When we look at voter fraud as a reason for avoiding new technology or techniques for opening democracy to more eligible voters, anecdotes of stolen election are often thrown out. We’ve discussed some of these anecdotes previously and been criticized because they happened two decades ago. The recency of anecdotes is inconsequential regardless of their use as evidence for an argument for or against an issue because they anecdotes do not change.
Many of the events that can be cited as evidence of voter fraud are linked to clerical errors that create the appearance of fraudulent activity. Thinking about the likelihood of either happening and considering the consequences for one and not the other, it’s easy to understand that it’s much more likely that clerical errors lead to irregularities in voting as opposed to fraud.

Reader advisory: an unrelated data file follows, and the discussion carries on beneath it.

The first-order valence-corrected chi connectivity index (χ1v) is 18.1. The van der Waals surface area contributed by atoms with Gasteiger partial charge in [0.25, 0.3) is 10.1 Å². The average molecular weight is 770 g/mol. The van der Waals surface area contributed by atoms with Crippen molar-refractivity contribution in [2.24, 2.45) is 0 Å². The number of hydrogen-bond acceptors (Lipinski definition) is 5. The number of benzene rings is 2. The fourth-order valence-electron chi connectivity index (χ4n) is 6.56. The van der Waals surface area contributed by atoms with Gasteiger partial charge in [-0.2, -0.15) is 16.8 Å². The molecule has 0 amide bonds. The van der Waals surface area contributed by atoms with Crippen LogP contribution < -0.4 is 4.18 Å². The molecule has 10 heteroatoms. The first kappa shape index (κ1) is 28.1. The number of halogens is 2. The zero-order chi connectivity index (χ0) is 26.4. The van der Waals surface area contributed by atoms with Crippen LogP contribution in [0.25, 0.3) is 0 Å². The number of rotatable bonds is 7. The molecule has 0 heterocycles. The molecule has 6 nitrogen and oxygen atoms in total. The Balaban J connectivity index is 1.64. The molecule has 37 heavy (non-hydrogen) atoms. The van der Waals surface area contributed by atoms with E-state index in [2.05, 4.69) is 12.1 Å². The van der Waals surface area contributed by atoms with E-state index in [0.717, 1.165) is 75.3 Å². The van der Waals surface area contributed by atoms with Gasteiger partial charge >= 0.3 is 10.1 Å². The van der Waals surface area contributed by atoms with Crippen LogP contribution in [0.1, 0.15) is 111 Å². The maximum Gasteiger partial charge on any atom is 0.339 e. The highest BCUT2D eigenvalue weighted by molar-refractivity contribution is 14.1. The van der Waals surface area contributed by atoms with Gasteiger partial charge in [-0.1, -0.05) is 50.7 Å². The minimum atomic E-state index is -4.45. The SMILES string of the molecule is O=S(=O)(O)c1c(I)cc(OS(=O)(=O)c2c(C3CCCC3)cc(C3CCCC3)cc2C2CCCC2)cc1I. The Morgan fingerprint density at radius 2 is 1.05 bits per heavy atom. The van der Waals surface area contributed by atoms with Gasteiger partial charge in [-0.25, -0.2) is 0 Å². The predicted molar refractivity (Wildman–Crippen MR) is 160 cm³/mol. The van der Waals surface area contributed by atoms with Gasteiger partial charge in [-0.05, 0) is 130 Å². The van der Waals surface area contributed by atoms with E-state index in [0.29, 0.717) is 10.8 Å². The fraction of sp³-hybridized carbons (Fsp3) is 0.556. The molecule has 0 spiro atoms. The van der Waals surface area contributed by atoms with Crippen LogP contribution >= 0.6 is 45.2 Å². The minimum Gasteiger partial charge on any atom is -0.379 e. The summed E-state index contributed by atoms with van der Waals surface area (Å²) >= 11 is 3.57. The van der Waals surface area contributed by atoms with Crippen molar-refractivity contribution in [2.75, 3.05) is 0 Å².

There are several logical reasons why this could occur. One simple error in spelling could lead to an irregularity that could be cited as voter fraud. Equally as innocuous would be mistakes on the registration form where a voter would mistakenly switch their first and last names on the form.
A more common form of clerical mistake between voters and the State involves matching voter rolls to the voting record. In these cases individuals with similar names and birthdates are counted as fraudulent. But, most states have a default birthdate, which triggers a computer looking for those matches, when the names are the same. Two individuals named Mark Johnson living in the same state without a listed birthdate could be counted as fraudulent voters.
 Alan Mandel, deceased for two years, was cited as voting. What had occurred was Alan Mandell had voted in the election. Similar name with a single letter difference).